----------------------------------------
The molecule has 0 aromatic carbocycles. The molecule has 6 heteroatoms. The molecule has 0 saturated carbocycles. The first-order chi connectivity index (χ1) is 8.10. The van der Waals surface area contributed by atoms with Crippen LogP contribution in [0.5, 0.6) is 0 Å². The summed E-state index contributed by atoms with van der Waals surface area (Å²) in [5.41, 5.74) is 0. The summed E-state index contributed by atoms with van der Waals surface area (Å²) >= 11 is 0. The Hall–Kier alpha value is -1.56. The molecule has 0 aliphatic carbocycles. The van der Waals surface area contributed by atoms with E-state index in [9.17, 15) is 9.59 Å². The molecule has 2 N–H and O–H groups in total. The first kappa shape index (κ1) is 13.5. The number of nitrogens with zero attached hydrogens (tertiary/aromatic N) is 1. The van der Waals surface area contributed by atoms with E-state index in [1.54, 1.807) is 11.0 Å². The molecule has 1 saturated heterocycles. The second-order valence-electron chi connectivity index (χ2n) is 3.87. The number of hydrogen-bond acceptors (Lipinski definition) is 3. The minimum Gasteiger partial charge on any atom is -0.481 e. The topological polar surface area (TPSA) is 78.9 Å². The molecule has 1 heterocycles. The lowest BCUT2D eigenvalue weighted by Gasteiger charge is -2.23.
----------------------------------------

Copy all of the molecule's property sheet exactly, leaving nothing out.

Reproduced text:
The molecule has 0 aromatic carbocycles. The molecule has 6 heteroatoms. The molecule has 0 saturated carbocycles. The first-order chi connectivity index (χ1) is 8.10. The van der Waals surface area contributed by atoms with Crippen LogP contribution in [0.5, 0.6) is 0 Å². The summed E-state index contributed by atoms with van der Waals surface area (Å²) in [5.41, 5.74) is 0. The summed E-state index contributed by atoms with van der Waals surface area (Å²) >= 11 is 0. The Hall–Kier alpha value is -1.56. The molecule has 0 aliphatic carbocycles. The van der Waals surface area contributed by atoms with E-state index in [9.17, 15) is 9.59 Å². The molecule has 2 N–H and O–H groups in total. The first kappa shape index (κ1) is 13.5. The number of nitrogens with zero attached hydrogens (tertiary/aromatic N) is 1. The van der Waals surface area contributed by atoms with E-state index in [1.54, 1.807) is 11.0 Å². The molecule has 1 saturated heterocycles. The second-order valence-electron chi connectivity index (χ2n) is 3.87. The number of hydrogen-bond acceptors (Lipinski definition) is 3. The minimum Gasteiger partial charge on any atom is -0.481 e. The topological polar surface area (TPSA) is 78.9 Å². The molecule has 1 heterocycles. The lowest BCUT2D eigenvalue weighted by Gasteiger charge is -2.23.